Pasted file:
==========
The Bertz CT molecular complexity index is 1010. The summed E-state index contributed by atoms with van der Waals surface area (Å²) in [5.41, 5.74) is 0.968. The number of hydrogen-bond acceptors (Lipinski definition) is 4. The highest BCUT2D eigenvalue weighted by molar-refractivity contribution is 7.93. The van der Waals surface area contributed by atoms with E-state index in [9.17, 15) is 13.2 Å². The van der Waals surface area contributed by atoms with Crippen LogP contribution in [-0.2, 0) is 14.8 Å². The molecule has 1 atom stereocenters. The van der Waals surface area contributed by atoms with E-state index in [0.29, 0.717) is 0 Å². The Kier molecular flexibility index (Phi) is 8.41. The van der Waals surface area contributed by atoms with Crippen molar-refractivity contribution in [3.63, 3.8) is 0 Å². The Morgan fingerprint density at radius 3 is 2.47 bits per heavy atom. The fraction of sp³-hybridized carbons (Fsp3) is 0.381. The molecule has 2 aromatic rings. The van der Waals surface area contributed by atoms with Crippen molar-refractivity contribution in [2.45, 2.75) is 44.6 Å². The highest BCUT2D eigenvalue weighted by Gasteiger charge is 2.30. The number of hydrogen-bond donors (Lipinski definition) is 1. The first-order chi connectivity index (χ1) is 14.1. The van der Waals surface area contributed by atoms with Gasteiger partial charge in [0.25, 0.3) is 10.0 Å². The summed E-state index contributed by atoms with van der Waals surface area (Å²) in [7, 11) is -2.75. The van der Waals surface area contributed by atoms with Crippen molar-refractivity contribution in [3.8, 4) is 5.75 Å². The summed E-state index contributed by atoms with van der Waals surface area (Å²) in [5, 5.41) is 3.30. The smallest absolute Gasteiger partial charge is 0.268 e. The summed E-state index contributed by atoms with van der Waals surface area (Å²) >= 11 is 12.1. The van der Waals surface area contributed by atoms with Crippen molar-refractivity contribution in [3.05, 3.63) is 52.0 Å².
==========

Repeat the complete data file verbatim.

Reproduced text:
The Bertz CT molecular complexity index is 1010. The summed E-state index contributed by atoms with van der Waals surface area (Å²) in [5.41, 5.74) is 0.968. The number of hydrogen-bond acceptors (Lipinski definition) is 4. The highest BCUT2D eigenvalue weighted by molar-refractivity contribution is 7.93. The van der Waals surface area contributed by atoms with E-state index in [9.17, 15) is 13.2 Å². The van der Waals surface area contributed by atoms with Crippen LogP contribution in [-0.2, 0) is 14.8 Å². The molecule has 1 atom stereocenters. The van der Waals surface area contributed by atoms with E-state index in [0.29, 0.717) is 0 Å². The Kier molecular flexibility index (Phi) is 8.41. The van der Waals surface area contributed by atoms with Crippen molar-refractivity contribution in [3.63, 3.8) is 0 Å². The Morgan fingerprint density at radius 3 is 2.47 bits per heavy atom. The fraction of sp³-hybridized carbons (Fsp3) is 0.381. The molecule has 2 aromatic rings. The van der Waals surface area contributed by atoms with Crippen molar-refractivity contribution in [2.45, 2.75) is 44.6 Å². The highest BCUT2D eigenvalue weighted by Gasteiger charge is 2.30. The number of hydrogen-bond donors (Lipinski definition) is 1. The first-order chi connectivity index (χ1) is 14.1. The van der Waals surface area contributed by atoms with Gasteiger partial charge in [0.25, 0.3) is 10.0 Å². The summed E-state index contributed by atoms with van der Waals surface area (Å²) in [7, 11) is -2.75. The van der Waals surface area contributed by atoms with Crippen molar-refractivity contribution in [3.8, 4) is 5.75 Å². The summed E-state index contributed by atoms with van der Waals surface area (Å²) in [5, 5.41) is 3.30. The smallest absolute Gasteiger partial charge is 0.268 e. The summed E-state index contributed by atoms with van der Waals surface area (Å²) >= 11 is 12.1. The van der Waals surface area contributed by atoms with Crippen molar-refractivity contribution in [3.05, 3.63) is 52.0 Å².